How do western plastic use habits reflect plastic pollution worldwide?

Hey guys its been a while once again but we’re back with yet another round of research. This round I focused on social behaviours relating to plastic usage as well as some popular misconceptions.

Littering is a behavioural issue and has increased in parallel with our use of disposable products and packaging(1). Over 340 metric tons of plastics are produced in the world annually and about 50% of this volume is for disposable applications(2). A leading cause for littering could be greenwashing which is an advertising tactic to make something appear more environmentally friendly than it is such as biodegradable plastics. Biodegradable plastics will only decompose in a high-temperature (av. 140°F (60°C)) industrial composting facility under strong UV lights(3). This has lead to a more carefree attitude toward plastics due to people have been lead to believe they’re doing good by using biodegradable plastics in place of conventional plastic. The problem lies in that biodegradable cups for example are still being sent to landfills where they will never decompose due to the lack of sunlight, heat and oxygen required for decomposition. In an experiment commissioned by, four “biodegradable” plastics were tested in a composting facility to see how fast they would decompose; only one had made significant progress after 25 weeks(4). This proves that even biodegradable plastics are an outcome of greenwashing and don’t provide any solution to the ever growing problem that is plastic pollution. (4)

2010 06 june-july biodegradable-plastic jpg

Contrary to popular belief, recycling is not the answer. The majority of recycled plastics are only recycled once or twice before being finally disposed of in landfill or incineration(6), and those plastics can never be recycled to the same quality product and as a result are often recycled into lower grade materials which are then not able to be recycled any further. The reason we think simple recycling is the answer is because it’s the easiest way for our government to tackle our waste management issues and therefore suggests we do it. If we do not send our waste to be recycled, it ends up in landfill and oceans but if we do, the government can export our recyclable waste to China and other East Asian countries. Since 1992, China has imported 45 per cent of the world's plastic waste. Unfortunately for us, China has recently put into effect a ban on the import of foreign waste leaving countries scrambling to manage their own waste. It is now “estimated that by 2030, 111 million tonnes of waste will be ‘displaced’ and have nowhere to go”. (5) It won’t be until then that we really see the effects our plastic usage has on the environment for at the moment it’s being shipped out of sight.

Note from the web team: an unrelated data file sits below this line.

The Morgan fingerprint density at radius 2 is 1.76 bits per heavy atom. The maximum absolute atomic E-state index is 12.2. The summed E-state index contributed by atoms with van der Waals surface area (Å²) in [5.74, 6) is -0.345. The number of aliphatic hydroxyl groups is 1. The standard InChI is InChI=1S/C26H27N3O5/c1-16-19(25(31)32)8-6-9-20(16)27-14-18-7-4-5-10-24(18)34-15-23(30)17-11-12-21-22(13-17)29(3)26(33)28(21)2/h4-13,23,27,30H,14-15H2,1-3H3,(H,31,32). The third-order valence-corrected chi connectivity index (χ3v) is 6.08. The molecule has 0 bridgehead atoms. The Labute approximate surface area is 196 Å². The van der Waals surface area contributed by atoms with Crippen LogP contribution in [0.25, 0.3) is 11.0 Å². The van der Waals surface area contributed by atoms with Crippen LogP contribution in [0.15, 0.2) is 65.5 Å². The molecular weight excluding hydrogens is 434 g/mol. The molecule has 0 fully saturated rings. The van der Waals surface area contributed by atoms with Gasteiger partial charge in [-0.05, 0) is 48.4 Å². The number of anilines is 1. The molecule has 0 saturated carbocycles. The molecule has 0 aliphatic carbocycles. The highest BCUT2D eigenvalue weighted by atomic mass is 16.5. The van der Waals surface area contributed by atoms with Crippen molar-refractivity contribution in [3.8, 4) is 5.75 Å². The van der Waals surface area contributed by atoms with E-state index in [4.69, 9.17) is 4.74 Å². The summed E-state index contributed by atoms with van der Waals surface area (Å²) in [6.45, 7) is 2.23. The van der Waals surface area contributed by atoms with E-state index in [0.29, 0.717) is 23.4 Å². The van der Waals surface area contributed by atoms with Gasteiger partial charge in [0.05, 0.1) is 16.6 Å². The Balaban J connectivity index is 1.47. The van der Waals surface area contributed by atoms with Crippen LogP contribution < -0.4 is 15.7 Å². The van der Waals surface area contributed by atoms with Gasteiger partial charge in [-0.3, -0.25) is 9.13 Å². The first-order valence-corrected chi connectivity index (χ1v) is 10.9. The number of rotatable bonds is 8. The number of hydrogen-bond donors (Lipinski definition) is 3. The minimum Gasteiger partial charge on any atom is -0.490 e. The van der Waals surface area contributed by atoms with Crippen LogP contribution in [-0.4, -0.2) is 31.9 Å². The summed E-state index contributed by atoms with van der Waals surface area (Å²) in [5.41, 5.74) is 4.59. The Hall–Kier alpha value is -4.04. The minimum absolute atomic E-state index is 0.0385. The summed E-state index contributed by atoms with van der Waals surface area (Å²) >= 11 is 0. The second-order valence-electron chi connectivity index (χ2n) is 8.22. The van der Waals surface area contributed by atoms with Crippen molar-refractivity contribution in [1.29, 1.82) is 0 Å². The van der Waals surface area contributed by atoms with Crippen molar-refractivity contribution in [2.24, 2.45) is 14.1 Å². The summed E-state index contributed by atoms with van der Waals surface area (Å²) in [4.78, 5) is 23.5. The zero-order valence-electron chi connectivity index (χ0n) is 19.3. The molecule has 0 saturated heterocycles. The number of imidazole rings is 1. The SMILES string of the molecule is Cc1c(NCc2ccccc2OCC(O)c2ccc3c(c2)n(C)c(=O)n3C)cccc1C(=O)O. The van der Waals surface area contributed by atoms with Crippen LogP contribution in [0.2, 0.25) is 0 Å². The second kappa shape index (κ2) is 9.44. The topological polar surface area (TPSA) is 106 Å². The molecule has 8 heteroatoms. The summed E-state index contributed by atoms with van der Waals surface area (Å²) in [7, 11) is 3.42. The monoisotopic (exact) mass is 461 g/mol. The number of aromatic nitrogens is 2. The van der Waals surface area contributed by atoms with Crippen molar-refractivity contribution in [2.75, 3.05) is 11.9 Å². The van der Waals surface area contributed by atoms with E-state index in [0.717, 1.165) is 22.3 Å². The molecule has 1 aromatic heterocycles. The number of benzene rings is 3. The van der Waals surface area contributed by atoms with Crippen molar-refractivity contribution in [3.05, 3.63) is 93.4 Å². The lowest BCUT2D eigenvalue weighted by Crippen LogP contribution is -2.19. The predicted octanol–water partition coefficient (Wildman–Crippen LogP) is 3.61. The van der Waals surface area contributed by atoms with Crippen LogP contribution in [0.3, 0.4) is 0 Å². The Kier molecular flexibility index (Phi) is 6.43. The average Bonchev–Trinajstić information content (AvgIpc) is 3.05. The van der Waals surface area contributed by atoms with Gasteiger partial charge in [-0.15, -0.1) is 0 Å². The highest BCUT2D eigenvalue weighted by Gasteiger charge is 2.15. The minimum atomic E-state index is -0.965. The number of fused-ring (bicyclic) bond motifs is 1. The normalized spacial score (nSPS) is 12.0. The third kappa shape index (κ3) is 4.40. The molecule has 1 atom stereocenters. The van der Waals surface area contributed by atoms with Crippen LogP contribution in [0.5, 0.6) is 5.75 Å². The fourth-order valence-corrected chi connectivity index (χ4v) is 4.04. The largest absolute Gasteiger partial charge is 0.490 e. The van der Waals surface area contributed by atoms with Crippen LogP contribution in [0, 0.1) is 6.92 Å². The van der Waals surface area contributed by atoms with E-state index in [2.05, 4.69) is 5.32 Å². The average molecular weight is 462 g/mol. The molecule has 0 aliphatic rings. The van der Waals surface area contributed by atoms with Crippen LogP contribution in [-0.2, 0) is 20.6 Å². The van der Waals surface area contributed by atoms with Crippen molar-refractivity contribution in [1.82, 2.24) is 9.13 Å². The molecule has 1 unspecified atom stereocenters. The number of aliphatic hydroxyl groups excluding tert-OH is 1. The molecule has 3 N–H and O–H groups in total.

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(1) Https://Rstb.royalsocietypubli...ntent/364/1526#sec-3 

(2) Https://








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Original Post

Hi Sephine,  

This is a great post! I find this topic really interesting and it is very relevant. We all use plastic every day in some way or another.